Maybe is obvious to people but the downside to encryption is that if you lose your encryption keys, you lose all of your encrypted data. That would be ironic if the reason you encrypted your data was to prevent data loss and theft. This fear of data loss has been the key driver for not using key-based encryption within our applications - even though there are good business reasons for doing so.

No more certificate errors. I believe the issue with the certificate is now resolved.

Hi Marco,

I think your problem might be to do with having declared 'TotalMatrix' as a transient property, it does not exist in the 'Relations' table. In my example, I referenced a table class called 'ZenTutorial.PhoneNumber' but my SQL statement did NOT refer to a 'TotalPhones' column.

Consider this

colExpression="(select count(*) from ZenTutorial.PhoneNumber where Contact=ZenTutorial.Contact.ID)"

So the result of the SQL goes into my TotalPhones column on my tablePane but the ZenTutorial.PhoneNumber class does not recognise it as a SQL field. Transient properties are useful when opening %Persistent objects and dynamically setting the transient property at the %OnOpen() event based on a set of conditions. As TotalPhones is marked as transient, it is not stored in the Global Mapping for %Library.CacheStorage. You cannot reference it in your SQL statement.

What if you tried something like

SELECT COUNT(*) AS TotalMatrix FROM Relations

You will need all those relationships in there though for it to work. If you have a <column> section defined in your tablePane be sure to set colName="TotalMatrix"

I hope that helps.

 

 

Nope, certificate error still remains. Our web security policy blocks access to sites with certificate errors.

Error details are as follows

VERIFY DENY: depth=0, CommonName "*.influitive.com" does not match URL "globalmasters.intersystems.com"

This is excellent! Probably the best answer on this question. I would add that sometimes the process is the login session of an individual user and what the user does within that session needs to be carefully managed!

You can also use set $ZS=1234567 to set the max-limit memory for your process. Useful if the default memory is inadequate for a particular process but is fine for everything else.

Thanks Wolf Koelling.  I should have made it more explicit that %vars are shared across NAMESPACES not processes. When a user logs into our system their process remains active as long as they are logged in. During their login session they can call any number of COS routines to perform a wide range of different functions. Variables not explicitly killed off still reside in memory and this was the problem I had to solve.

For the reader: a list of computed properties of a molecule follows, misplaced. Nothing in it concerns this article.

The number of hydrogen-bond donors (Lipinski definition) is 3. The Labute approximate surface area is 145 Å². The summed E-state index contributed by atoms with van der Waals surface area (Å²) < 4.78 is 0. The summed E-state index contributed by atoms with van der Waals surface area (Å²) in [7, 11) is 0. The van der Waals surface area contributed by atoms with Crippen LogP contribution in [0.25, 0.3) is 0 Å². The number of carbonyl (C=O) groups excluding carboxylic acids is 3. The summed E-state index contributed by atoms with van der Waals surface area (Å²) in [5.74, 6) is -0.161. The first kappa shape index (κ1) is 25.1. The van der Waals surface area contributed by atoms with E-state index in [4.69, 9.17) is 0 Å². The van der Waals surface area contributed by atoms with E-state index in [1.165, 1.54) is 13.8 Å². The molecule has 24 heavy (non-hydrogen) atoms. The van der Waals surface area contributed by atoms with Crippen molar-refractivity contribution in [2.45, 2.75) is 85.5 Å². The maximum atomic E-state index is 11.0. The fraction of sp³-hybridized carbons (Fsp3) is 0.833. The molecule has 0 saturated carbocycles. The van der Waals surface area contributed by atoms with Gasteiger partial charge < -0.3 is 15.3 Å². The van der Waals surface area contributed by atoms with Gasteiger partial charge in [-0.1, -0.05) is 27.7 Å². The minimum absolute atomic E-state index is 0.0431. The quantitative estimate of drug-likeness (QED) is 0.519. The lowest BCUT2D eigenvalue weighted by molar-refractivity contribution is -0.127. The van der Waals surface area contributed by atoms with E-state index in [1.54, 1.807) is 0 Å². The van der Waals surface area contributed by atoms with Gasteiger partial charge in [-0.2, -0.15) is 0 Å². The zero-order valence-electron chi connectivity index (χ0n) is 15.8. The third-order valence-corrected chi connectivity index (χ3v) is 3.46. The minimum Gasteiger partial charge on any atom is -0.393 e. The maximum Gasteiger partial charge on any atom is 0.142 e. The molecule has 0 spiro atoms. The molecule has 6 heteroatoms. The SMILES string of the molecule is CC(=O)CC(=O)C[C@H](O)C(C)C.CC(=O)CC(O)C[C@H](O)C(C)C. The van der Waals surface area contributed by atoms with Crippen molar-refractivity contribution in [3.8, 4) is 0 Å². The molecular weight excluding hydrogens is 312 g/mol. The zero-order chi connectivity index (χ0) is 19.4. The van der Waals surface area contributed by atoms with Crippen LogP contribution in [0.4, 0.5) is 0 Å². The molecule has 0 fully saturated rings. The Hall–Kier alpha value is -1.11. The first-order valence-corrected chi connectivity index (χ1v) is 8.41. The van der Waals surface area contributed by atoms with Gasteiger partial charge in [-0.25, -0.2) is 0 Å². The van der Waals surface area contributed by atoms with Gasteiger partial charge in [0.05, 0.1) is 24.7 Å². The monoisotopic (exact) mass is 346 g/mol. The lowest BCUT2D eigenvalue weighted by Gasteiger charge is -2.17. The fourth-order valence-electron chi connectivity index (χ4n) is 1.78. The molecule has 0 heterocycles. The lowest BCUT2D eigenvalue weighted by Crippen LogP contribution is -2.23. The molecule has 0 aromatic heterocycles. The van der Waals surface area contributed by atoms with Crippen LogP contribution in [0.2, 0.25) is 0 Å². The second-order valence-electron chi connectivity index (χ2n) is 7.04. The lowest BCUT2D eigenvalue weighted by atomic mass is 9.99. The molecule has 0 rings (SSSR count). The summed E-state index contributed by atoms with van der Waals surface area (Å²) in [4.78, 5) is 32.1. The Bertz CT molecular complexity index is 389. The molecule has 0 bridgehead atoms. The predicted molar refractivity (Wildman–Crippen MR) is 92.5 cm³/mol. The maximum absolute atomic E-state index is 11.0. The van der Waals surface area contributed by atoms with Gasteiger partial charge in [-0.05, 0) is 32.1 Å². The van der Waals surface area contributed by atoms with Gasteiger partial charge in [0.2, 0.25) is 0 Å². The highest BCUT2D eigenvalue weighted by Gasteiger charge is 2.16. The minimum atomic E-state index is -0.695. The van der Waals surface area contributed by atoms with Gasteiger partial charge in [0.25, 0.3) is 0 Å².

I had to be sure that

a) The %ZLOG COS routine would not crash out because of missing variables the routine expects.

b) All the calls or entry points into %ZLOG would still work as normal otherwise a system-wide crash would occur across all our databases.

c) Be able to identify that if my background process had called %ZLOG then use the PPG created before the call to %ZLOG. No other code in our system uses PPGs whereas there is a plethora of globals, %variables and non-percent variables. 

I could have used a scratch or temporary global such as ^CacheTempUser.DataExtract($JOB). This type of global is killed off when the instance is brought down for our daily backup job. A PPG was very easy to implement.

I have placed a strikethrough on the erroneous statement in my answer.

Ok, I *think* I have it now.

ClientMethod onSelectRow() [ Language = javascript ]
{
	var resultsPane=zenPage.getComponentById('resultsPaneId');
	var isHidden=resultsPane.getHidden();

	if (!isHidden)
	{
		var table=zenPage.getComponentById('workBioTable');
		var dataRow=table.getRowData(table.selectedIndex);


	if (dataRow)
	{
		var rowID = zenPage.GetSelectedRowId(dataRow.RequestDate,dataRow.Worksheet,dataRow.SpecId);

		if (rowID)
		{
			this.populatePIDForm(dataRow);
			var waittoend = zenPage.GetAuditLogs(rowID);
			this.populateAuditEvents();
		}
	}


} // end-if
}

Note the variable 'waittoend' and the zenPage.GetAuditLogs(RowId) method. This process builds the global that the secondary tablePane is built from. Without the return value, it is possible for the table to refresh before the global is built for the newly selected row.

Testing this has been difficult because in the most cases, the table was displayed correctly but several dozen clicks later you gasp, "Did I just see that!?" when you notice that on this one occasion it did not update correctly.